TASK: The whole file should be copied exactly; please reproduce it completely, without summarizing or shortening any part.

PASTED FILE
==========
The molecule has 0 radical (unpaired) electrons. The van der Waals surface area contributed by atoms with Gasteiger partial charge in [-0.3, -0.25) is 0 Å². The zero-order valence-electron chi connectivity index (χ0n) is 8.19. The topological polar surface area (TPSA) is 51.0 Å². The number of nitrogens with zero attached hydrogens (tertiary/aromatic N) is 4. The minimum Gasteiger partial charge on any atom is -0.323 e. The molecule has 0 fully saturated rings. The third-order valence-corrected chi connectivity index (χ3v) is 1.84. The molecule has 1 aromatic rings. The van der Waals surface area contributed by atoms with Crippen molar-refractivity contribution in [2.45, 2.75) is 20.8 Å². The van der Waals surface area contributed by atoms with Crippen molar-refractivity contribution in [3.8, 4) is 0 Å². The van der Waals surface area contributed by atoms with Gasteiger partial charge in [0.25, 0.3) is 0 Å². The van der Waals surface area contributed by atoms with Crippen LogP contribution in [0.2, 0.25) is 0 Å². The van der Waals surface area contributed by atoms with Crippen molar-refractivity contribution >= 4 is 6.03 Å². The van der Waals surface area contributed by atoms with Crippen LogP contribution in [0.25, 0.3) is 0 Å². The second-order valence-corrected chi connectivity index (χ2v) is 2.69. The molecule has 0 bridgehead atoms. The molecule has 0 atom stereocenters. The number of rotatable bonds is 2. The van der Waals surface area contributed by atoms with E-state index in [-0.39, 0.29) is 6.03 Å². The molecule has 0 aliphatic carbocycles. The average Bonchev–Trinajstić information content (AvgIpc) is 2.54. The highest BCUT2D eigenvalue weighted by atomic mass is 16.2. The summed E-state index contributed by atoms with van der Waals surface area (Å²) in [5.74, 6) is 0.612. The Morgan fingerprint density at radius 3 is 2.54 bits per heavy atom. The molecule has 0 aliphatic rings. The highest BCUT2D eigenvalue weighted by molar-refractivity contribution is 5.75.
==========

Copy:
The molecule has 0 radical (unpaired) electrons. The van der Waals surface area contributed by atoms with Gasteiger partial charge in [-0.3, -0.25) is 0 Å². The zero-order valence-electron chi connectivity index (χ0n) is 8.19. The topological polar surface area (TPSA) is 51.0 Å². The number of nitrogens with zero attached hydrogens (tertiary/aromatic N) is 4. The minimum Gasteiger partial charge on any atom is -0.323 e. The molecule has 0 fully saturated rings. The third-order valence-corrected chi connectivity index (χ3v) is 1.84. The molecule has 1 aromatic rings. The van der Waals surface area contributed by atoms with Crippen molar-refractivity contribution in [2.45, 2.75) is 20.8 Å². The van der Waals surface area contributed by atoms with Crippen molar-refractivity contribution in [3.8, 4) is 0 Å². The van der Waals surface area contributed by atoms with Gasteiger partial charge in [0.25, 0.3) is 0 Å². The van der Waals surface area contributed by atoms with Crippen LogP contribution in [0.2, 0.25) is 0 Å². The van der Waals surface area contributed by atoms with Crippen molar-refractivity contribution >= 4 is 6.03 Å². The van der Waals surface area contributed by atoms with Crippen LogP contribution in [0.25, 0.3) is 0 Å². The second-order valence-corrected chi connectivity index (χ2v) is 2.69. The molecule has 0 bridgehead atoms. The molecule has 0 atom stereocenters. The number of rotatable bonds is 2. The van der Waals surface area contributed by atoms with E-state index in [-0.39, 0.29) is 6.03 Å². The molecule has 0 aliphatic carbocycles. The average Bonchev–Trinajstić information content (AvgIpc) is 2.54. The highest BCUT2D eigenvalue weighted by atomic mass is 16.2. The summed E-state index contributed by atoms with van der Waals surface area (Å²) in [5.74, 6) is 0.612. The Morgan fingerprint density at radius 3 is 2.54 bits per heavy atom. The molecule has 0 aliphatic rings. The highest BCUT2D eigenvalue weighted by molar-refractivity contribution is 5.75.